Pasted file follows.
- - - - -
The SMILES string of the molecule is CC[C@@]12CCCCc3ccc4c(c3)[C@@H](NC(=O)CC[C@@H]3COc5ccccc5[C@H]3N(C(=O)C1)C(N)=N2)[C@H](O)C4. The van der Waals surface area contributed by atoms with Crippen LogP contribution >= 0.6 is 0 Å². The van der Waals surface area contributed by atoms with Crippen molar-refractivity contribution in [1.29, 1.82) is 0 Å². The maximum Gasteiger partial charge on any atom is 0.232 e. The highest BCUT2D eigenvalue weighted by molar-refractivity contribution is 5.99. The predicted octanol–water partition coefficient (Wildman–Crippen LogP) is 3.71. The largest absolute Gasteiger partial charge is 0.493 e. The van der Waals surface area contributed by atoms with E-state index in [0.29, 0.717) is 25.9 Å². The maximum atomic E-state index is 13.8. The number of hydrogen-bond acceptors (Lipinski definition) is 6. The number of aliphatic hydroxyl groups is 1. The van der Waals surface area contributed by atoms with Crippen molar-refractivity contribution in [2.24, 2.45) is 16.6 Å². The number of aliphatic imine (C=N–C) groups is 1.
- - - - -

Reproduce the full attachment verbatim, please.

The SMILES string of the molecule is CC[C@@]12CCCCc3ccc4c(c3)[C@@H](NC(=O)CC[C@@H]3COc5ccccc5[C@H]3N(C(=O)C1)C(N)=N2)[C@H](O)C4. The van der Waals surface area contributed by atoms with Crippen LogP contribution >= 0.6 is 0 Å². The van der Waals surface area contributed by atoms with Crippen molar-refractivity contribution in [1.29, 1.82) is 0 Å². The maximum Gasteiger partial charge on any atom is 0.232 e. The highest BCUT2D eigenvalue weighted by molar-refractivity contribution is 5.99. The predicted octanol–water partition coefficient (Wildman–Crippen LogP) is 3.71. The largest absolute Gasteiger partial charge is 0.493 e. The van der Waals surface area contributed by atoms with E-state index in [0.29, 0.717) is 25.9 Å². The maximum atomic E-state index is 13.8. The number of hydrogen-bond acceptors (Lipinski definition) is 6. The number of aliphatic hydroxyl groups is 1. The van der Waals surface area contributed by atoms with Crippen molar-refractivity contribution in [2.24, 2.45) is 16.6 Å². The number of aliphatic imine (C=N–C) groups is 1.